Friday, March 21, 2014

Roast rack of lamb

I was able to get hold of a very nice piece of welsh rack of lamb the other day.  I decided to marinate it simply with some garlic, shallots, parsley, sea salt and olive oil.  I wanted to infuse the flavours quickly and so sealed the meat in a ziplock ba, ensuring all the air was pushed out of the bag.

The rack was seared and popped into a hot oven 180 C for 30 minutes.  It came out perfectly, medium done and the flavours were very delicately infused in the meat.  It the simple process of creating  a vacuum with a ziplock bag that enabled this. 


Thursday, December 5, 2013

Roaster chickens

I have only one chicken item on the menu.  It's a chicken breast that has been cooked sous vide in lemon olive oil.  Its nice and tender but the problem I have is that Chinese don't like chicken breast and so I have always wanted to add a chicken item on the menu with bones.

I ordered 2 small  roaster chickens and cooked them sous vide in a chinese ginger sauce.   The flavours were there, except I cooked one for 4 hours and the other for 2 hours.  The difference in cooking time were immaculate.  Both retained their moisture and was tender, but the one cooked for 4 hours was overcooked, and was considered mushy.  On the other hand, the one cooked 2 hours had texture to it. It's very interesting to see how much difference there is to the texture when meat is cooked for different times. 

Tuesday, November 19, 2013

Chestnuts

Chestnuts are in season now.  Everyone I know loves them.  But to peel them is really painful and hard.  There are the deshelled packaged ones available but I really don't like those.  They have been soakd in a sulphide solution to peserve them and have an off taste  At the market, we see some that are slightly deshelled.  The traditional way of peeling them is to boil them in water.  But in fact, the shell sticks to the meat and makes it incredibly hard to peel.  A faster and easier way to make them is microwaving them and the shells are easily removed.  Here is how it is done:
1.  Buy the half deshelled ones.  Soak the chestnuts in water for about 10 minutes.  The ones that have turned bad will float on the top.
2.  Put them in a container and microwave on high for 3 minutes.  Check to see if they are done.  If not, then continue microwaving a minute or less at a time.  It should take around 3-5 minutes to cook the chestnuts
3.  Take them out and peel the shells off.  The shells should come off easily.  If not, then that means they are not done.
4.  If you are using whole chestnuts, you will need to slit the shell first.  Otherwise the chestnuts will explode.




Thursday, October 24, 2013

Gooseliver

When I first started cooking food sous vide, one of the first foods I played around with was fois gras.  Apart from the The Perfect Egg, fois gras was constantly referred to as the first foods in sous vide.  This was because cooked traditionally, too much fat would be released causing the liver to shrink considerably in size.  By cooking sous vide, the shrinkage would be reduced considerably and fat retained.    I like foie gras cooked sous vide but do find it a bit too rich for my palate these days.  So I  tried Momofuku's shaved foe gras recipe a try.  Turned out to be extremely light and melting in my mouth.   I dressed it with some bitter melon purée and served them on top of some wonton wrappers.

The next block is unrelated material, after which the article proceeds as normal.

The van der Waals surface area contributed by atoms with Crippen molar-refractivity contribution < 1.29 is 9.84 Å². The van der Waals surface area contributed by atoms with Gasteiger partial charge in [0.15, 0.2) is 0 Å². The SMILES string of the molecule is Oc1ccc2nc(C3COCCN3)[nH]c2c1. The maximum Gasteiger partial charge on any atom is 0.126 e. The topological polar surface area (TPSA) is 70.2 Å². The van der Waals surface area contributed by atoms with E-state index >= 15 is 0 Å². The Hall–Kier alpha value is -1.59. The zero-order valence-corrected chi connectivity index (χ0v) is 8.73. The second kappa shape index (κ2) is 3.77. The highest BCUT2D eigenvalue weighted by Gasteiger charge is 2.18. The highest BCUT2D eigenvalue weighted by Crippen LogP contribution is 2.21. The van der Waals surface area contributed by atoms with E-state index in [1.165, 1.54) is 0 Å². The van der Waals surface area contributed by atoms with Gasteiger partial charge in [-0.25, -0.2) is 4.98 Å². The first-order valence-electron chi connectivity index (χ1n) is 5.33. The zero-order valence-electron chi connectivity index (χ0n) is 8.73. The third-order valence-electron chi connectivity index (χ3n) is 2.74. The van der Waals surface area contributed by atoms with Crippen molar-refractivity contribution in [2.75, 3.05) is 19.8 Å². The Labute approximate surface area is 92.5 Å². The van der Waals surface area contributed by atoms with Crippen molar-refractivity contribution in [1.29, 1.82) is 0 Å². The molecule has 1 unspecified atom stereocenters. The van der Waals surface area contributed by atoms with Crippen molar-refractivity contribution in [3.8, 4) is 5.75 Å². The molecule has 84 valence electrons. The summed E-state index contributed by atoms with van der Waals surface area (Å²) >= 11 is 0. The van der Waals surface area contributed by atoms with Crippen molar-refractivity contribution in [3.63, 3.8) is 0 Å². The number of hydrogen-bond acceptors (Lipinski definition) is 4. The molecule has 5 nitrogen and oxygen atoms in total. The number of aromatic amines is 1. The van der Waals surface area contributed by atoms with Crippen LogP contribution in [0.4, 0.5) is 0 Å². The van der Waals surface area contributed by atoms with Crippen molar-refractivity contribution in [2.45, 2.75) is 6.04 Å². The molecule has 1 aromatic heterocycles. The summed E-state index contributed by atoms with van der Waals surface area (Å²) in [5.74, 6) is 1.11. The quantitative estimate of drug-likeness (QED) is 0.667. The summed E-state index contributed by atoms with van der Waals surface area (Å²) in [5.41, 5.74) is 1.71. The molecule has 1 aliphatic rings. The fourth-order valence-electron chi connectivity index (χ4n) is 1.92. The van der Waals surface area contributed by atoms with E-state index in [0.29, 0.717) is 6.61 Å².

Smoked prawns

It all started with smoking crabs.  But crab is very messy to eat and although I prefer crabs over shrimps, it was difficult for me to get the same type of crab at the market within a week.   So I decided to look into shrimps again. 
 
Cantonese love their seafood fresh and simple.  These finger long shrimp are always available at the market.  Usually they are poached, peeled and devoured at the table.  So after poaching them, I have them a hint of smoked and served them with some chilli soy sauce, just like at the seafood restaurants.  They turned out really nice.   Another item on the menu!
 
 
 

Wednesday, October 2, 2013

Seafood marinara

In Hong Kong, there is the tendency to serve lots of imported foods in dishes to make them unique.  I try to use local ingredients in my foods, especially seafood as it's live and fresh.  I'm not a particular fan of imported chilled/frozen seafood.

I didn't want a Chinese dinner tonight and was looking for ideas on the internet.  Seafood marinara... lovely... 

I just bought local live clams and live shrimp.  Fish , that's imported and I chose salmon,  but just because my daughter likes salmon.

Everything else was local except for the anchovies and white wine.  The flavours were great and well balanced. Now to see if my young food critic agrees with me.

Thursday, September 26, 2013

Dong Por Pork Belly

When I first opened, the initial pork dish on the menu was made with pork belly.  After a few weeks, I had to change the cut to pork butt.  Pork belly was too fat.  But if you love eating fat cuts, you love pork belly.  So I decided to look into Dong Por Pork Belly again.

There are many versions of this pork belly recipe.  I picked a recipe that was modified from soy marinating meats and used hatton the pork . I cut the sugar amount as I wasn't a big fan of pork belly.  The pork belly was scalded in hot water.

What's interesting was the cooking.  I made two, one  sous vided it at 65 degrees andof another at 75 degrees.  Taste testing after 24 hours.  I found at 75, the meat falls apart but it's a bit dry.  At 65, the meat is succulent but a bit chewy.  So I put the 65 degrees batch back into the cooker and cooked it for another 6 hours.  Perfect.